Well, if you’re someone who actually checks in from time to time, you know that this blog has been neglected for a few months. This isn’t to say I haven’t been writing, I actually have nine drafted posts, some almost finished and some not even close. Blogging is just one of many habits/hobbies that have taken a hit for me this year due to depression.

Depression has been a leading theme for me this year. It’s difficult and feels vulnerable to admit it, but I’ve always found it really important to be open about mental health issues to lessen the associated stigma. I don’t want to write about it at length because that’s not the point of this entry, but I wanted to just acknowledge that I’ve been depressed for most of this year and it’s a big part of why this blog died for a while. The TL;DR on this is that I expected leaving my job was going to cause immediate happiness… and it didn’t. Womp womp. Lesson learned. So I am depressed and old coping mechanisms aren’t working. I’m super actively working on coming up with better coping mechanisms and making some positive changes, but maybe I’ll write about those another time. In the meantime, I did write a short article over at Medium about some small changes I’ve made, it’s here if you want to check it out.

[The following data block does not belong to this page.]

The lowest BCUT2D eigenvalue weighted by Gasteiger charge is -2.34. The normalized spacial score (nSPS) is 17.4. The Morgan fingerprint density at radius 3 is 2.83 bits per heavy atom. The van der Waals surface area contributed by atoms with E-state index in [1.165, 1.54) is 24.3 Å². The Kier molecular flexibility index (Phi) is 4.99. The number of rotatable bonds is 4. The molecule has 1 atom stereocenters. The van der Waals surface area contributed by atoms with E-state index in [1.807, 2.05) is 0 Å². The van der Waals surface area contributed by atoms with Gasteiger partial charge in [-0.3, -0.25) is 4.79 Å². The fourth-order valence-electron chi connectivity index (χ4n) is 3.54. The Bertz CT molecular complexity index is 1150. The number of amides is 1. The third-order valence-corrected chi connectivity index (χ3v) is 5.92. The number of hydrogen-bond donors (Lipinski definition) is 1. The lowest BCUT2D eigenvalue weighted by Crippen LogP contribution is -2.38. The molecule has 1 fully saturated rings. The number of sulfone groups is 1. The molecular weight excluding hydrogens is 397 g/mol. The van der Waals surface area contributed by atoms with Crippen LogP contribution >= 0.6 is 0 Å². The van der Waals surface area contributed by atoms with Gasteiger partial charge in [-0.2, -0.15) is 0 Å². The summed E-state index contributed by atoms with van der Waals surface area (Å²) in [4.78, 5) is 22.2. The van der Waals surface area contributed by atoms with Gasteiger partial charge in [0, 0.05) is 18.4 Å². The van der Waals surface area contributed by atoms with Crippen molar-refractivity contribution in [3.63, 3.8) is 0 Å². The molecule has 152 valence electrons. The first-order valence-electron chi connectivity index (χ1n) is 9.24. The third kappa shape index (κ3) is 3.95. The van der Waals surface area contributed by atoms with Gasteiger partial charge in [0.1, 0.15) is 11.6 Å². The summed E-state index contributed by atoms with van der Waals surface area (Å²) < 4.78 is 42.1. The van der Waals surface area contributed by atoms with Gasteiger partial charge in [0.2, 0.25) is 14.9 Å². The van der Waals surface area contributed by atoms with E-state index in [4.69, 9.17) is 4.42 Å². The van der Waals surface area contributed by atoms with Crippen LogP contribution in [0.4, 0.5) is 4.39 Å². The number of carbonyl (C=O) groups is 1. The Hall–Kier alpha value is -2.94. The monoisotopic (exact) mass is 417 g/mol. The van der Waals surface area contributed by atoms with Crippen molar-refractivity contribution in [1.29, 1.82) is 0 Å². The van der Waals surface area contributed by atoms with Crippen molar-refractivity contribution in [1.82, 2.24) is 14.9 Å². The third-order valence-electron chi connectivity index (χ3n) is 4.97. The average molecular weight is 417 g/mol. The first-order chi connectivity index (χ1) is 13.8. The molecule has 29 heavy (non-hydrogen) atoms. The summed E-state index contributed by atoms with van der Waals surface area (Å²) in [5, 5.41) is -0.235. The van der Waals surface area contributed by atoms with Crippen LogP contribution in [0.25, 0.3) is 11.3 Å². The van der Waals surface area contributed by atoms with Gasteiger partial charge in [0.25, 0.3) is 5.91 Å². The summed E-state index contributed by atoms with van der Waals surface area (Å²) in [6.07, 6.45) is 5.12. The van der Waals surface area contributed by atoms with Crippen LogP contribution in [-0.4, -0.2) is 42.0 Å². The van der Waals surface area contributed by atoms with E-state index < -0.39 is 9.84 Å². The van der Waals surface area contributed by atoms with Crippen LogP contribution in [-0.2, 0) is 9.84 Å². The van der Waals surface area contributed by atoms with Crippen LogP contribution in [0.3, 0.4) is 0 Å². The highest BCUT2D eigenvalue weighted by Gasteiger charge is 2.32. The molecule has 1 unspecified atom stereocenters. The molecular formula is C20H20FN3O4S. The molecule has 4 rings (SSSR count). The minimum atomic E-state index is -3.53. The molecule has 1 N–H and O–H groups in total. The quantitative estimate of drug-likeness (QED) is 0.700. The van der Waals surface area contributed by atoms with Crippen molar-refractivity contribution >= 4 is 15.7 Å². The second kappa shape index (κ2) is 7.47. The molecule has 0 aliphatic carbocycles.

On to the point of this blog post, today I took a look at my blog post about my goals for 2015. I not only failed at most of the goals I listed (I achieved 5/20), but I didn’t even remember having listed half of them! I guess I wasn’t so serious about some of those changes after all.